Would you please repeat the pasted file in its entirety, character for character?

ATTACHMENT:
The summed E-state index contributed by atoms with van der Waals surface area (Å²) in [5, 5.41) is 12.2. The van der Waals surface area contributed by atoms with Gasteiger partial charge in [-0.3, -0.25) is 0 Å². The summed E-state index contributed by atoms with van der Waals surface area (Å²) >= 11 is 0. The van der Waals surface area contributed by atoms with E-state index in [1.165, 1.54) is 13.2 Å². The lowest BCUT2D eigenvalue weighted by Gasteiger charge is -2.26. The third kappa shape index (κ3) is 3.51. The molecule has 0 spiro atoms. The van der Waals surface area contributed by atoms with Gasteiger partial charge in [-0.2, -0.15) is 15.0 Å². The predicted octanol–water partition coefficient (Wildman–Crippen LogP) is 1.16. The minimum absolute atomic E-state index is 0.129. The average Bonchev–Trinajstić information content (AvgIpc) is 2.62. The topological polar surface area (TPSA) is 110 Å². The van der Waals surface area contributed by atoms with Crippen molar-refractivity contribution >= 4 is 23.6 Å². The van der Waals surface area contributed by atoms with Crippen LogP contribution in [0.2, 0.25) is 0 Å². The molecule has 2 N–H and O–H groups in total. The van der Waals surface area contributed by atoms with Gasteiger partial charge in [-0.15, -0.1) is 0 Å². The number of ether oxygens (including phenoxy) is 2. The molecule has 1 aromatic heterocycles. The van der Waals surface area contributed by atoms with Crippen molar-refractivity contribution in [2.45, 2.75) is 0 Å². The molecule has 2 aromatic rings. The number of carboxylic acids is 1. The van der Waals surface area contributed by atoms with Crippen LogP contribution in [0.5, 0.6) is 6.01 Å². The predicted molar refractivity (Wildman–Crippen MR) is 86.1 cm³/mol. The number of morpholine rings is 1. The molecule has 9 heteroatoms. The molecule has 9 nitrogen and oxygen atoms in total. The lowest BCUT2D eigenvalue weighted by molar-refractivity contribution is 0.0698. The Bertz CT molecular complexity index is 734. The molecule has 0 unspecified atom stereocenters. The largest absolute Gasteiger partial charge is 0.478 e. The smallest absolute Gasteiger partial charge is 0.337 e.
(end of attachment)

The summed E-state index contributed by atoms with van der Waals surface area (Å²) in [5, 5.41) is 12.2. The van der Waals surface area contributed by atoms with Gasteiger partial charge in [-0.3, -0.25) is 0 Å². The summed E-state index contributed by atoms with van der Waals surface area (Å²) >= 11 is 0. The van der Waals surface area contributed by atoms with E-state index in [1.165, 1.54) is 13.2 Å². The lowest BCUT2D eigenvalue weighted by Gasteiger charge is -2.26. The third kappa shape index (κ3) is 3.51. The molecule has 0 spiro atoms. The van der Waals surface area contributed by atoms with Gasteiger partial charge in [-0.2, -0.15) is 15.0 Å². The predicted octanol–water partition coefficient (Wildman–Crippen LogP) is 1.16. The minimum absolute atomic E-state index is 0.129. The average Bonchev–Trinajstić information content (AvgIpc) is 2.62. The topological polar surface area (TPSA) is 110 Å². The van der Waals surface area contributed by atoms with Crippen molar-refractivity contribution >= 4 is 23.6 Å². The van der Waals surface area contributed by atoms with Crippen LogP contribution in [0.2, 0.25) is 0 Å². The molecule has 2 N–H and O–H groups in total. The van der Waals surface area contributed by atoms with Gasteiger partial charge in [-0.15, -0.1) is 0 Å². The number of ether oxygens (including phenoxy) is 2. The molecule has 1 aromatic heterocycles. The van der Waals surface area contributed by atoms with Crippen molar-refractivity contribution in [2.45, 2.75) is 0 Å². The molecule has 2 aromatic rings. The number of carboxylic acids is 1. The van der Waals surface area contributed by atoms with Crippen LogP contribution in [0.5, 0.6) is 6.01 Å². The predicted molar refractivity (Wildman–Crippen MR) is 86.1 cm³/mol. The number of morpholine rings is 1. The molecule has 9 heteroatoms. The molecule has 9 nitrogen and oxygen atoms in total. The lowest BCUT2D eigenvalue weighted by molar-refractivity contribution is 0.0698. The Bertz CT molecular complexity index is 734. The molecule has 0 unspecified atom stereocenters. The largest absolute Gasteiger partial charge is 0.478 e. The smallest absolute Gasteiger partial charge is 0.337 e.